What O’Neill rightly focuses on as the main danger of widely used models is their lack of a feedback loop. If nothing tells you when your model is not reflecting the world it is modelling, it will not be long before it is doing a great deal more harm than good. And when a regulators uses a model which does not rely on inputs from the system it is regulating, then the model becomes the world it is regulating, often with bizarre consequences. One of the main reasons that the 2008 crash was so dramatic is that so little was done to prevent it even as warning signs grew. This was because, in the model used to regulate banks, these warning signs didn’t exist. Unfortunately and worryingly for us, the lessons learned, in the main, were not that model-led regulation was bad, but that the models used just needed to be more complicated.

Every call for what is being regulated to be simplified (by breaking them up into smaller units, in the case of banks, or simplifying the regulations themselves, rather than the regulatory arms race of measure and unintended loophole we seem doomed to keep repeating) has been resisted, resulting in a regulatory framework which becomes more bafflingly complex with every passing year. This is a process recognised in Government and there have been occasional attempts to reverse the tide. To date, with little effect.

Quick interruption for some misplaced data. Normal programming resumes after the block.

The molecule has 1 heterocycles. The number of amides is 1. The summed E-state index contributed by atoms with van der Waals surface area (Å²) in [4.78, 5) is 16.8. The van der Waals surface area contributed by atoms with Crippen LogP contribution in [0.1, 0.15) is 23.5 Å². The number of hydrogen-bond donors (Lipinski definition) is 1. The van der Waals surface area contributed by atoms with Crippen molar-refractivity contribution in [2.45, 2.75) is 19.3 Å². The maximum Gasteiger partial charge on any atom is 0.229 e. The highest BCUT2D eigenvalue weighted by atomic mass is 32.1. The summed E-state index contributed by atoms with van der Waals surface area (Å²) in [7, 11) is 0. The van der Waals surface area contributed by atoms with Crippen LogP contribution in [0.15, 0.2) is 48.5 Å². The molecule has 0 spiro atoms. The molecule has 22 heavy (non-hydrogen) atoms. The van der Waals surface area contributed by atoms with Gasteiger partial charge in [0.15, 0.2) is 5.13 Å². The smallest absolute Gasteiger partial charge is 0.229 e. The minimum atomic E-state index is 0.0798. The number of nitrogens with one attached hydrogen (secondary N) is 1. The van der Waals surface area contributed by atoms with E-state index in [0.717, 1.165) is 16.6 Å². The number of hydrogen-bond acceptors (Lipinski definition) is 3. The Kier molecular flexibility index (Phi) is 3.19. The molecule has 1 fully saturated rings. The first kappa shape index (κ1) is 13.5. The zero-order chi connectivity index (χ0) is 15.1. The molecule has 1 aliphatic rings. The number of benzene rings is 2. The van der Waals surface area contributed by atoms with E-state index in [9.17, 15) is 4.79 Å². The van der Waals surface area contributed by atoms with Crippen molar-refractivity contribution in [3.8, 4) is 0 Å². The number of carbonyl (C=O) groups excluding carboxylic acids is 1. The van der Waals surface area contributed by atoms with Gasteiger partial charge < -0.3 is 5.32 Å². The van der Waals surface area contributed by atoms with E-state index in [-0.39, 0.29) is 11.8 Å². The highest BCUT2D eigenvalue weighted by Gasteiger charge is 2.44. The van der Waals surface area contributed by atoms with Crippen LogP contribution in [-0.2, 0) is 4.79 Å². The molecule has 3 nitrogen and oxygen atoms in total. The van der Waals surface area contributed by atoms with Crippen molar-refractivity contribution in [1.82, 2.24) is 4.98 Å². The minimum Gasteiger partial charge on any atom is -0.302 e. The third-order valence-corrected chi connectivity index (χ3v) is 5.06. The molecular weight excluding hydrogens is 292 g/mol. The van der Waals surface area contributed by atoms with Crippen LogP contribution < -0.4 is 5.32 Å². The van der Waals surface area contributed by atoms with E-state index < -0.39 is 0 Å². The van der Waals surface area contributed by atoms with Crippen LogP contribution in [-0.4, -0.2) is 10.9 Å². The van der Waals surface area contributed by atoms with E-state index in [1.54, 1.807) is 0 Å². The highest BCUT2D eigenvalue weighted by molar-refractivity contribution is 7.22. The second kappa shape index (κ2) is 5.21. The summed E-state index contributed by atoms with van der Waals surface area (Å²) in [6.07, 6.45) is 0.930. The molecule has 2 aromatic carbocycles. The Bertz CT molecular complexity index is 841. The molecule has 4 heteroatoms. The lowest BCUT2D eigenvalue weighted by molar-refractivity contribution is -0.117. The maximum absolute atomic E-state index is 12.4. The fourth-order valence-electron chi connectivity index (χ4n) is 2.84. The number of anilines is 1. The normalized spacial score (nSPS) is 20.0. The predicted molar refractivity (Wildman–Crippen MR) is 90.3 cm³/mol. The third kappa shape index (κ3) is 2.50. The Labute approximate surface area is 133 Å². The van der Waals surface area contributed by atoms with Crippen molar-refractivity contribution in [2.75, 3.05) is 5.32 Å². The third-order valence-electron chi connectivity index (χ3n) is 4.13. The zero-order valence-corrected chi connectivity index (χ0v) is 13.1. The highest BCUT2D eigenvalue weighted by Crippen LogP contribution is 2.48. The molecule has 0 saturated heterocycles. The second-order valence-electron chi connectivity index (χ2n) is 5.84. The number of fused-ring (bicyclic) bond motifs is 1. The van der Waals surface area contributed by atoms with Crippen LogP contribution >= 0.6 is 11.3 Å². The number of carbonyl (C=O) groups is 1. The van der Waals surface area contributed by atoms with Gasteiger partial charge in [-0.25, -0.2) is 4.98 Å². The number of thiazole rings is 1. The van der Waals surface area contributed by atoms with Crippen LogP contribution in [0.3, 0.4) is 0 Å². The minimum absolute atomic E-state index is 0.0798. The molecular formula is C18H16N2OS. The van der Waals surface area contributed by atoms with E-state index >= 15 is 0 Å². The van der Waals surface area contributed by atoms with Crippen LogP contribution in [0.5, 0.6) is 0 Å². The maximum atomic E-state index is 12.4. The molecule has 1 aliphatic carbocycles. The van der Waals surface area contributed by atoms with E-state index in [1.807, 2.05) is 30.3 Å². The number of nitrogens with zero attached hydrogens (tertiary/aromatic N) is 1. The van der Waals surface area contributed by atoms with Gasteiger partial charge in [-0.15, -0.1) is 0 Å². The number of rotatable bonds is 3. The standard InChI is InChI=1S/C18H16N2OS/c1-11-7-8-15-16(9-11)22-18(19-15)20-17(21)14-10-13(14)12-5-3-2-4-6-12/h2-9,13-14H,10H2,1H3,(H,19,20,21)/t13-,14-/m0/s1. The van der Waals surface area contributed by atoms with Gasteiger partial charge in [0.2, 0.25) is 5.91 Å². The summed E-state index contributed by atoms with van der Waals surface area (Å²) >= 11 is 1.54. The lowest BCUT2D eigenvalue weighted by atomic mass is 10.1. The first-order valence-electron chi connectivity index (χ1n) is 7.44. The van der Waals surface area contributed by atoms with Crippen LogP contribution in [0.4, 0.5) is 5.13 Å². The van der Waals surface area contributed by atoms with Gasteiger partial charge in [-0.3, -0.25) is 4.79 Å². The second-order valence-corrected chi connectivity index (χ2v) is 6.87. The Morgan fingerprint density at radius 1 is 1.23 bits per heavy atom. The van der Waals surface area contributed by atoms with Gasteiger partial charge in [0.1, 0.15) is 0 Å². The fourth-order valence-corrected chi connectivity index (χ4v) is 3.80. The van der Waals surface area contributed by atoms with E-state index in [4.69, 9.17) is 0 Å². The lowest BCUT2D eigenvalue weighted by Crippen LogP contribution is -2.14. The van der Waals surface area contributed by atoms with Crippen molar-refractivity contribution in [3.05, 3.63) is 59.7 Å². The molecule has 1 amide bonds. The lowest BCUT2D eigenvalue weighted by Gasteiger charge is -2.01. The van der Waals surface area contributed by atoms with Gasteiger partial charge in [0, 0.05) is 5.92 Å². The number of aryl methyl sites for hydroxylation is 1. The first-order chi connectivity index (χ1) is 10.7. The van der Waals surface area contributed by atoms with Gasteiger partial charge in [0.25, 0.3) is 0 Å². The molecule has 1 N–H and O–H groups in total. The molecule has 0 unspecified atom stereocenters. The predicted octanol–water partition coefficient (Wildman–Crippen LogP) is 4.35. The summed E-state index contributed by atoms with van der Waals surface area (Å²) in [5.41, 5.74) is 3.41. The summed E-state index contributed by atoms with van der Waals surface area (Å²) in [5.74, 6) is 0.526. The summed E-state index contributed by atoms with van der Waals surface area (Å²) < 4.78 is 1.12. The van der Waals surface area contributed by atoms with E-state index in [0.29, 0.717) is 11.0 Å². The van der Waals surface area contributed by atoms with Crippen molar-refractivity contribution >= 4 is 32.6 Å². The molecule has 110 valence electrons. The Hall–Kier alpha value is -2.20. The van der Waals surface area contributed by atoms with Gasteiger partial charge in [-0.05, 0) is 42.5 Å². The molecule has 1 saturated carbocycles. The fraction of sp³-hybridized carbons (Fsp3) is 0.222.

And the regulators themselves? They are cash-strapped and at the mercy of inconsistent Government policy. So we have CQC inspectors (of NHS Trusts) and Ofsted inspectors (of schools and colleges) making short visits, producing reports based on anything anyone has said to them on these short visits, allowing for no factual corrections, subject to no cross examination, just to get through their caseloads without causing headaches for their political masters, but often resulting in inconsistent scrutiny or, in some cases, in abrupt reversals in conclusions in successive inspections. At the same time, it appears clear that you can evade your financial responsibilities almost completely if you are rich and unscrupulous enough. Our regulatory systems have proved unreliable in too many areas and have in my view lost credibility as a result.

So where do actuaries fit in to all this? They are one of the professions centrally involved in building, updating and interpreting models across a wide range of financial firms. Everything from the amount a firm makes in pension contributions, to the amount held in reserve by an insurer or a bank, to the detailed agreements in a corporate restructure, often involving staggering sums of money. This work cannot be carried out effectively by playing to an unreliable regulator.